Theo Lau In her keynote, she raised thought-provoking questions about the integration of AI into our lives and emphasized the importance of trust in human society. she said: “AI is embedded in our professional and personal lives, but at what cost? We live in a human society and need trust to survive. ”
Lau called for a different future, called for action, and highlighted the potential impact of our current choices.
“What we do today, let’s create a different future because we can do it. You don’t have to be a big company to make a difference. There has never been a better time to make a difference and build the future we all want to see.”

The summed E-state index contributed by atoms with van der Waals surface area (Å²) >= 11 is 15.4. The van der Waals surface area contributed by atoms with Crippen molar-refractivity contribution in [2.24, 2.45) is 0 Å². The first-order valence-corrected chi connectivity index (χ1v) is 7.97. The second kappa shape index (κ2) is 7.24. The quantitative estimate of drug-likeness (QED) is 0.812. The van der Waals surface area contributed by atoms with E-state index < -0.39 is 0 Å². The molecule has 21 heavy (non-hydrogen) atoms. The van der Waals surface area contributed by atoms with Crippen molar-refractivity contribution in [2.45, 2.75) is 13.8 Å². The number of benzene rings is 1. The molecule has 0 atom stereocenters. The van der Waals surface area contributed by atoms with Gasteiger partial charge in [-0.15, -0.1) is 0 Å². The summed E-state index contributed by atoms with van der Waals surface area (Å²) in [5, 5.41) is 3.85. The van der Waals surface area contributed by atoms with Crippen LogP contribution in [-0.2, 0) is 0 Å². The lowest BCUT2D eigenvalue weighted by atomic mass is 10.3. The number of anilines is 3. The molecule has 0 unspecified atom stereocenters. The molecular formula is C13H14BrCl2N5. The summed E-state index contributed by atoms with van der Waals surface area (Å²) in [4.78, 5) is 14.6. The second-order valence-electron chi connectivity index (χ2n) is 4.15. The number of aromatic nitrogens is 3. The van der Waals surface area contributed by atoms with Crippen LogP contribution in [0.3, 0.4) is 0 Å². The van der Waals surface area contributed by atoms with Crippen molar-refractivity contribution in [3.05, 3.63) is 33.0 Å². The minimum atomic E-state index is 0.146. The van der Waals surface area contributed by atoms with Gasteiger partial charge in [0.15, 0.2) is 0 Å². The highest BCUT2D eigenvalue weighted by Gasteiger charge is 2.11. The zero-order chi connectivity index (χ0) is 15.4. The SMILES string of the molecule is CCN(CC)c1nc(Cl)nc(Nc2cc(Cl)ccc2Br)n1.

Panel discussion on “Fintech for Good: The Future of Banking is Human” was featured Jas Shah of Bitsuru, Dharmesh Mistry of AskHomey, Kam Chana of RCA, Alessandra Gion of fintech belgiumand Rie Sold-Decoq of Skadi.
Mistry stresses the importance of balancing purpose and profitability. But there are plenty of VCs out there that will fund good purpose projects with strong business models. “
The event concluded with a keynote speech. Emmanuel Daniel Founder of asian banker, We emphasized the importance of personalization in finance. “Finance is something we can control, and there is no need for intermediaries to be involved in the process.